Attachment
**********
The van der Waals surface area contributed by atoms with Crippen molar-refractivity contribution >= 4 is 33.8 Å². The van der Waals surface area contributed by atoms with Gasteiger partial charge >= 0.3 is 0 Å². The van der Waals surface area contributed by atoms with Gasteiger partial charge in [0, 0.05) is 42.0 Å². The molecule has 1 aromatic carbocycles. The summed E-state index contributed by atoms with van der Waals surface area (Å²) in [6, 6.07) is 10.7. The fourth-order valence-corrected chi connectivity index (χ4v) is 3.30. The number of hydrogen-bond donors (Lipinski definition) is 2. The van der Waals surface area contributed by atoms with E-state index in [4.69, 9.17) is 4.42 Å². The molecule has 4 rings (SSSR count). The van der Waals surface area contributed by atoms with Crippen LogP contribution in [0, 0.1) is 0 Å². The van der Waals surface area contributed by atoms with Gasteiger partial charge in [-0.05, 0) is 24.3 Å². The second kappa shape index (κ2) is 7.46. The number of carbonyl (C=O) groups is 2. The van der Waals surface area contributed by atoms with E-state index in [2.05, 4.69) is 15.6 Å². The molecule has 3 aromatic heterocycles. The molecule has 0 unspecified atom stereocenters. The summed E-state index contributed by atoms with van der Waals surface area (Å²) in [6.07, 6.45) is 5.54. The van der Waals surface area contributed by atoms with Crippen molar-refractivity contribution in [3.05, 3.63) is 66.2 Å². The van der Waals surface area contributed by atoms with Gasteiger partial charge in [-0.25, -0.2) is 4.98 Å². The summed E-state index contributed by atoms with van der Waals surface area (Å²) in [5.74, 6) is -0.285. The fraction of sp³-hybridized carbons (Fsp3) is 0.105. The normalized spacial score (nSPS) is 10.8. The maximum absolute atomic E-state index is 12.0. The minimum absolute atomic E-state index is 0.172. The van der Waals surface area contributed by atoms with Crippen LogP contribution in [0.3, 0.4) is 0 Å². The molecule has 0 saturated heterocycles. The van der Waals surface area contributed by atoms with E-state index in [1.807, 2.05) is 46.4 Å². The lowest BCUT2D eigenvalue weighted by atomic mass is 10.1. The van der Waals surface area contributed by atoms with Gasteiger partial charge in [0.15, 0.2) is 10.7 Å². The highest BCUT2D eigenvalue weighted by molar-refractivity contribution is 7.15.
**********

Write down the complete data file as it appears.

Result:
The van der Waals surface area contributed by atoms with Crippen molar-refractivity contribution >= 4 is 33.8 Å². The van der Waals surface area contributed by atoms with Gasteiger partial charge >= 0.3 is 0 Å². The van der Waals surface area contributed by atoms with Gasteiger partial charge in [0, 0.05) is 42.0 Å². The molecule has 1 aromatic carbocycles. The summed E-state index contributed by atoms with van der Waals surface area (Å²) in [6, 6.07) is 10.7. The fourth-order valence-corrected chi connectivity index (χ4v) is 3.30. The number of hydrogen-bond donors (Lipinski definition) is 2. The van der Waals surface area contributed by atoms with E-state index in [4.69, 9.17) is 4.42 Å². The molecule has 4 rings (SSSR count). The van der Waals surface area contributed by atoms with Crippen LogP contribution in [0, 0.1) is 0 Å². The van der Waals surface area contributed by atoms with Gasteiger partial charge in [-0.05, 0) is 24.3 Å². The second kappa shape index (κ2) is 7.46. The number of carbonyl (C=O) groups is 2. The van der Waals surface area contributed by atoms with E-state index in [2.05, 4.69) is 15.6 Å². The molecule has 3 aromatic heterocycles. The molecule has 0 unspecified atom stereocenters. The summed E-state index contributed by atoms with van der Waals surface area (Å²) in [6.07, 6.45) is 5.54. The van der Waals surface area contributed by atoms with Crippen molar-refractivity contribution in [3.05, 3.63) is 66.2 Å². The van der Waals surface area contributed by atoms with Gasteiger partial charge in [-0.25, -0.2) is 4.98 Å². The summed E-state index contributed by atoms with van der Waals surface area (Å²) in [5.74, 6) is -0.285. The fraction of sp³-hybridized carbons (Fsp3) is 0.105. The normalized spacial score (nSPS) is 10.8. The maximum absolute atomic E-state index is 12.0. The minimum absolute atomic E-state index is 0.172. The van der Waals surface area contributed by atoms with Crippen LogP contribution in [0.3, 0.4) is 0 Å². The molecule has 0 saturated heterocycles. The van der Waals surface area contributed by atoms with E-state index in [1.807, 2.05) is 46.4 Å². The lowest BCUT2D eigenvalue weighted by atomic mass is 10.1. The van der Waals surface area contributed by atoms with Gasteiger partial charge in [0.15, 0.2) is 10.7 Å². The highest BCUT2D eigenvalue weighted by molar-refractivity contribution is 7.15.